Byron: The Last Journey, April 1823-April 1824

by Harold Nicolson. Boston: Houghton Mifflin Company. 1924. xiii+288 pp. $4.00.
FEW and gifted are the biographers whose works vindicate their belief that the best good turn they can do a great man is to be sincere about him. Mr. Nicolson’s place in this small class is high. His Tennyson was a beautifully sincere essay in salvage. So is his Byron. He sees Byron’s life not as ‘ a series of wasted opportunities’ but as ‘a catalogue of false positions,’ none falser than the last, at Missolonghi, where Byron went, foreseeing that he should be detected, exposed, as soon as events forced him to act like a man of action—the most ill-fitting of the many parts for which he had cast himself. Mr. Nicolson is of opinion that “Byron accomplished nothing at Missolonghi except his own suicide,’ and also, that ‘by that single act of heroism he secured the liberation of Greece.’ By sticking to his false position he achieved after his death more than his most extravagant wellwishers had expected of his journey.
It was neither unadulterated enthusiasm for the Greek cause nor a mere desire for power that called Byron away from Genoa in July 1823. His motives were mixed in the most lifelike proportions. By getting into his last false position he got out of several others, each a burden or a nuisance. His real unpopularity with the authorities in more than one Italian city, a mistaken notion that his literary vogue was passing, persecution mania, the terribly irritating presence of the Leigh Hunts, neurasthenia, the need of a decent, if possible of a better than decent, reason for leaving the Countess Guiccioli—Mr. Nicolson enables us to share in his ‘amused understanding’ of this mixture.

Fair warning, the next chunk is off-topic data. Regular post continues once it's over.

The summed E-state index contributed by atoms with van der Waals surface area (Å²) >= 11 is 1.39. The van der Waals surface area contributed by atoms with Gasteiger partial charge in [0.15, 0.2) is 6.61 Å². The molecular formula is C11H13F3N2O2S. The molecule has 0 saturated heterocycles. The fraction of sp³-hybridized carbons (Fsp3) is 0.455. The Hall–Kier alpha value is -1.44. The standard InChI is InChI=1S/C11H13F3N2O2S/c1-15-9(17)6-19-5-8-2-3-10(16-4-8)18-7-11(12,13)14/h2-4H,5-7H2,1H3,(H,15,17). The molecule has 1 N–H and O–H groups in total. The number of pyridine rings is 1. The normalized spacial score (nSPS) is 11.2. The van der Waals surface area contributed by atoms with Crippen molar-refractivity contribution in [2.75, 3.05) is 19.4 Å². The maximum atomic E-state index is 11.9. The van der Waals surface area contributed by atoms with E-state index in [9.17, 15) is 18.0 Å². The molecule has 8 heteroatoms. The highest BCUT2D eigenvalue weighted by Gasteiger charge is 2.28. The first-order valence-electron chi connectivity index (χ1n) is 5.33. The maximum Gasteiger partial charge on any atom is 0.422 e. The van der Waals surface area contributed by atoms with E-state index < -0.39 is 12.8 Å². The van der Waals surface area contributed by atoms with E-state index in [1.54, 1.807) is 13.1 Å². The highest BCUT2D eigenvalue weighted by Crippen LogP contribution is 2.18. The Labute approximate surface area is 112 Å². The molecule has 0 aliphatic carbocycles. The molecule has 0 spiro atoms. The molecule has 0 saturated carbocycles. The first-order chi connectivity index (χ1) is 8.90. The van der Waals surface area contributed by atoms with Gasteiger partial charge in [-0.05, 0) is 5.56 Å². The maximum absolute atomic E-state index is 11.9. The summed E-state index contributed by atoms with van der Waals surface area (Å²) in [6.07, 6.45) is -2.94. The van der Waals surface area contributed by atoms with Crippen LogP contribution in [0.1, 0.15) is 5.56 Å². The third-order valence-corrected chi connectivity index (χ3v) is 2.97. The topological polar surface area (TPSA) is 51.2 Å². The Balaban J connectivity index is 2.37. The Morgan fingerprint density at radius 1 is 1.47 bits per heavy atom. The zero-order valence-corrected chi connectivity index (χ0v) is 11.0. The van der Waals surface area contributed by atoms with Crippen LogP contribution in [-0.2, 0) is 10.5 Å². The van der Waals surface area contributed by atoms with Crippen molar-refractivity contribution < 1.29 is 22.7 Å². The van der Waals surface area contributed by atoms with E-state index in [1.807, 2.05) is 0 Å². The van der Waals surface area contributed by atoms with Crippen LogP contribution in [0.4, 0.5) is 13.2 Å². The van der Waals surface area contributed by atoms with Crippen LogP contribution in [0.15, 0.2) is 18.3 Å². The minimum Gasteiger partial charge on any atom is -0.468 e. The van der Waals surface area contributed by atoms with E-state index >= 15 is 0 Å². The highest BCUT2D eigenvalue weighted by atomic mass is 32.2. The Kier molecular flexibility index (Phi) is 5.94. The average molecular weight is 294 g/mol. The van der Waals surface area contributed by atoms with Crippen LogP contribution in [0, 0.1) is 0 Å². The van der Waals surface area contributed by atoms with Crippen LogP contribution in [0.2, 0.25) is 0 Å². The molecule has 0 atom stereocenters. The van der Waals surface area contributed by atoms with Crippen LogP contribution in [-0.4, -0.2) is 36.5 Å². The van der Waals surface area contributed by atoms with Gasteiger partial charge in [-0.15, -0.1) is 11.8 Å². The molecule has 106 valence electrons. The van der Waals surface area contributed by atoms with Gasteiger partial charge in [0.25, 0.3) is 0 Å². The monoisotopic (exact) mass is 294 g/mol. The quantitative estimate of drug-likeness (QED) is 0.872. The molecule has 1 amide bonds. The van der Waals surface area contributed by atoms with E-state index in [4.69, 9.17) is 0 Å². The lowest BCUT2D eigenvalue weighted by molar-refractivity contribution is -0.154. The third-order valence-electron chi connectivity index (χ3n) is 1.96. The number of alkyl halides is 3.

‘Amused understanding’ of Byron is Mr. Nicolson’s name for one of the stages Lady Blessington traversed in the course of a month’s stay at Genoa early in 1823. By the end of the month she had arrived at a ‘profound and poignant sympathy.’ It would be misleading to say that Mr. Nicholson’s book traverses these stages. It does not. These qualities pervade it. He is sympathetic when most amused, often amused when most sympathetic, humor being to him a natural mode of understanding an odd and imperfect world, just as wit is to him a natural way of telling the truth about it. He attempts nothing that he does not bring off, whether urbanely damaging characters of Byron’s parasitic and other companions, explanations of the Greek political and military muddle, or superb little Greek landscapes. The only change I wish for is one chapter more, a chapter describing the impression left on English opinion by Byron’s death, and putting together the evidence for this sentence in the preface: ‘Had Byron, as he was urged, deserted the Hellenic cause in February 1824, there would, I feel convinced, have been no Navarino.’ I must admit, however, that such a chapter would not have been biography, nor have bettered our understanding of Byron. And it was in order to make us understand that Mr. Nicolson wrote this solid, light-handed, witty, and profoundly moving book.